Gov. Cooper last week released his plan for American Rescue Plan dollars, focusing primarily on the $5.7 billion in federal funds that will be available to North Carolina to shift from relief and response to rebuilding and recovery. There’s a lot of merit to the governor’s proposal, but the long-term impact will hinge on how these investments are made and whether the legislature gets serious about meeting the needs that cannot be addressed with federal money alone.
The dollars coming to North Carolina were an essential part of the American Rescue Plan, a transformational piece of federal legislation signed into law on March 11, 2021, that will reduce child poverty nationwide by half. The allocation of federal funds for states and local governments, in particular, addresses the critical role that state and local leaders and public institutions must play in addressing systemic failures and responding to the greatest need.
Gov. Cooper proposes deploying those dollars across a range of investments with a focus on two critical goals: to address the hardship people continue to face, and to build infrastructure that will strengthen people’s connection to opportunities in the classroom and for jobs.
First, Gov. Cooper builds on the Extra Credit Program to establish a cash grant for people who have yet to see their jobs recover. For these North Carolinians, the program would provide $500 or $250, with greater amounts for those with the lowest income.
By targeting the program, Gov. Cooper can provide a more significant boost to those most severely harmed by the pandemic and downturn. There are still details to be worked out, like how to reach the hundreds of thousands of North Carolinians who don’t file income taxes, but the administration should consider the lessons of the first round of Extra Credit grants. Increasing household incomes holds significant promise for supporting well-being and should be part of the state’s permanent policy agenda.
Second, and the greatest single area of investment, is the allocation of American Rescue Plan funds to broadband infrastructure and affordability. Gov. Cooper’s plan allocates $1.2 billion to closing the digital divide, including $600 million for infrastructure, with a goal of providing broadband service at significantly higher speeds than the federal definition of broadband. This is an important goal, as the federal definition is woefully inadequate for providing the speeds people need to access educational resources, job applications and remote work. The plan also recognizes that infrastructure alone is not enough, and includes $420 million to support subsidies for services to households, along with dollar to support devices and digital literacy.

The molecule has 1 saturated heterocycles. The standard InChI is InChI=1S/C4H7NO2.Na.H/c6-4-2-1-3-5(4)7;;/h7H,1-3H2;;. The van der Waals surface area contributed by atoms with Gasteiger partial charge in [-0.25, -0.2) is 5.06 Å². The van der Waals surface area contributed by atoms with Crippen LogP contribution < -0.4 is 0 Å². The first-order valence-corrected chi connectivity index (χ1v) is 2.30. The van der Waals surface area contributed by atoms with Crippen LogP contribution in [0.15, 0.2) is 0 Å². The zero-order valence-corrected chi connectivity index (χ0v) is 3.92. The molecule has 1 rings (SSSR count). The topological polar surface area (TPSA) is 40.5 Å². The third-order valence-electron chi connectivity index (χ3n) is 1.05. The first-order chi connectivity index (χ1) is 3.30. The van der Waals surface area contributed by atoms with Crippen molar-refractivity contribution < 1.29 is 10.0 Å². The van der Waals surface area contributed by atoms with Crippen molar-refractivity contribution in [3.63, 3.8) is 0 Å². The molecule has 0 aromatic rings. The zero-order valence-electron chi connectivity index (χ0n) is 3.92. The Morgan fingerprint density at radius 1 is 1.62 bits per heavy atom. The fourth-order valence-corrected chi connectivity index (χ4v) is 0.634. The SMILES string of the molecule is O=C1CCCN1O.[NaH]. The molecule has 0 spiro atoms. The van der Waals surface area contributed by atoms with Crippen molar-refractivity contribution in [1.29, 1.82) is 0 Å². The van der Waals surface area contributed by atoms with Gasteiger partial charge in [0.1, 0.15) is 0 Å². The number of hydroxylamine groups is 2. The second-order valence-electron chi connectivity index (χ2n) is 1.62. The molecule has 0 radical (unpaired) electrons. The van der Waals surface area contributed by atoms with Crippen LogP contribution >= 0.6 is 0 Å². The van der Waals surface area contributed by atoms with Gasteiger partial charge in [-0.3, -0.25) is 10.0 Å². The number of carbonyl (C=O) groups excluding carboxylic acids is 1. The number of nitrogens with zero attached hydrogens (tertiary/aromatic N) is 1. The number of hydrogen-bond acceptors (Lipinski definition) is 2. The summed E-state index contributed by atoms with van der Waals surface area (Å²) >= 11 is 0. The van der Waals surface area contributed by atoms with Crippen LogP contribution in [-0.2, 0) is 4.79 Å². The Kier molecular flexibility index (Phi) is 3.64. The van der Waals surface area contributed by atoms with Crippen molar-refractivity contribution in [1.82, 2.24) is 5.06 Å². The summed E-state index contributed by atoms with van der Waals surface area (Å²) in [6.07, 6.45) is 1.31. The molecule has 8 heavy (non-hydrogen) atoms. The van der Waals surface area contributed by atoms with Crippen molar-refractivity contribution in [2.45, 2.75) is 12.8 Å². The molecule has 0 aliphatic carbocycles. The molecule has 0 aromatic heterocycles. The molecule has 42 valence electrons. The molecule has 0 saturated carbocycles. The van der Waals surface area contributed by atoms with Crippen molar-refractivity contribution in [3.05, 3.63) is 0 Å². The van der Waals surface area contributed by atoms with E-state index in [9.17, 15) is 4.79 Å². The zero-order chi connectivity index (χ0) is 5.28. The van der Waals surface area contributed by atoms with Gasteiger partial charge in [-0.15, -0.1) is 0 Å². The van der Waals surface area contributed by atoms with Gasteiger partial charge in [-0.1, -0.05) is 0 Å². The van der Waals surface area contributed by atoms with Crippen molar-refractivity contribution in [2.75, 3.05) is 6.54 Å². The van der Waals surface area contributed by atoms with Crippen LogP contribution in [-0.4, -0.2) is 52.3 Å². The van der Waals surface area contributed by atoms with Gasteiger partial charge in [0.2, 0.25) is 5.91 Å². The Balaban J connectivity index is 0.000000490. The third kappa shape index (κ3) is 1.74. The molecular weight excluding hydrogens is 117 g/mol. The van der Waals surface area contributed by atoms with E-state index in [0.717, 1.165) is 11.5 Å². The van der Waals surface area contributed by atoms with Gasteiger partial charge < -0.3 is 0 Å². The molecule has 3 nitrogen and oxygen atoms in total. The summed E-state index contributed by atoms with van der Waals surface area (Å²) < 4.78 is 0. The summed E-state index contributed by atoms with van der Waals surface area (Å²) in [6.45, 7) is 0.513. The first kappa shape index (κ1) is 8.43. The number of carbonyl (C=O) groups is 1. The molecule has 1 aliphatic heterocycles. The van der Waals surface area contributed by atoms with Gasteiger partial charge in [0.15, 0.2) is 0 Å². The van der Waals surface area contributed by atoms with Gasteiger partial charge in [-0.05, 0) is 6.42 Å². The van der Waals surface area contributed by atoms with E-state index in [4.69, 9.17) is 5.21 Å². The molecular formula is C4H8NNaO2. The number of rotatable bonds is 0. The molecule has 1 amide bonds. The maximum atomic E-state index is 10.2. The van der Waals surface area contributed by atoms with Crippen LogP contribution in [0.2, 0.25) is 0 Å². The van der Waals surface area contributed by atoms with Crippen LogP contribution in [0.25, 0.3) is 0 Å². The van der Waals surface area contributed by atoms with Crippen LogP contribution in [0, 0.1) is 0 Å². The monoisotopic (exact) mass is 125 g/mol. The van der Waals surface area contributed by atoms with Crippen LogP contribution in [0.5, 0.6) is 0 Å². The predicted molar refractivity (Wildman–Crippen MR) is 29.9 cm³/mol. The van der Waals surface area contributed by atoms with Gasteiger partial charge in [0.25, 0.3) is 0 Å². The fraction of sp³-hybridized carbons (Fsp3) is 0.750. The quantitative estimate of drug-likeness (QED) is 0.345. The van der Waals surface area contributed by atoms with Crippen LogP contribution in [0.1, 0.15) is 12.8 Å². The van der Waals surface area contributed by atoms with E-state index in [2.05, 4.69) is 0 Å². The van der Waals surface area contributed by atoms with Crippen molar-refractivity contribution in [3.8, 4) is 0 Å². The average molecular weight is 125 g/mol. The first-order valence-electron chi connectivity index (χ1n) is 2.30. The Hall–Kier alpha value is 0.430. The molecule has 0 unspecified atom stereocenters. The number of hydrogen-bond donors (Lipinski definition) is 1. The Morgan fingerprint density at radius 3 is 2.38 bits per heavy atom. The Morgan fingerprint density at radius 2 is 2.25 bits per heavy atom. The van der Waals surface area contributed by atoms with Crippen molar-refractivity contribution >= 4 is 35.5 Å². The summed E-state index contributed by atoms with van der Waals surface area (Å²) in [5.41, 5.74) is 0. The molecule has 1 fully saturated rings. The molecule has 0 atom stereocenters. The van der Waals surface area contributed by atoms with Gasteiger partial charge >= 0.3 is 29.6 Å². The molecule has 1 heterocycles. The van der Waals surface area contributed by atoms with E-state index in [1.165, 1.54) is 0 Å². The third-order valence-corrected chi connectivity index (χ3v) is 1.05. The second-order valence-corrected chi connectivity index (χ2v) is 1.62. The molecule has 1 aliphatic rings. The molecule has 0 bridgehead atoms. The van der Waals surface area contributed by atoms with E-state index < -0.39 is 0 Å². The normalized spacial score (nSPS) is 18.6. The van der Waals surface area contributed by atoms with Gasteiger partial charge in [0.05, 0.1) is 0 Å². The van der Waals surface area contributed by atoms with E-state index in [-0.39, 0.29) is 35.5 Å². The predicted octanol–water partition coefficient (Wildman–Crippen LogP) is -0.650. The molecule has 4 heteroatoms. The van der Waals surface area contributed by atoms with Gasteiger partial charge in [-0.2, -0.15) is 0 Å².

The proposal also includes $800 million for local water and sewer projects, $160 million for lead and asbestos remediation in local schools, and $175 million for downtown revitalization. This funding can provide much needed local assistance, but they won’t fix all that’s broken. For example, the N.C. Department of Environmental Quality estimates that more than $25 billion may need to be invested in North Carolina’s water and wastewater systems over the next few decades.
The governor also proposes complementing investments in rental and homeowner assistance with dedicated dollars to increase the supply of affordable housing through renovation and building. This commitment to addressing the supply is critical to ensuring the housing cost burden facing too many North Carolina households is not just temporarily addressed.
This is a key point. Gov. Cooper’s plan is ambitious, but it has to be. Years of tax cuts for rich people have left an even larger hole than these funds can fill. Lack of affordable housing meant people were struggling to pay the rent before the pandemic. Limited access to broadband made it more difficult to shift to remote school and work. The lack of investment in public institutions and public-sector workers meant less flexibility to adapt and deliver services over the course of the pandemic.
The result is that more dollars from the American Rescue Plan, which could have been used to double down on the poverty-fighting impacts nationally, must be spent to shore up state agencies and address a backlog of unmet needs.
So while the American Rescue Plan will allow the state to take steps to redress the harm of nearly a decade of austerity, it won’t fix everything that is wrong right now with North Carolina’s economy and approach to policymaking. The investments proposed in the governor’s plan are important, but it’s going to take a longer-term commitment to build the foundations for future well–being.
In the coming weeks, it is critical that the governor and legislative leaders engage with people in communities to discuss plans for these dollars — learn about the needs and the solutions — that can set us on the path to a more inclusive economy.
It is critical that the governor and legislative leaders consider how to ensure the state has the resources to invest long-term in the people and communities of this state. That means rejecting tax cuts for the very wealthy and powerful, as well as rejecting arbitrary limits on tax and spending decisions. That means embracing the reality — made clear during the pandemic — that the well-being of every person should be the focus of policy. It will fuel a stronger economy and democracy.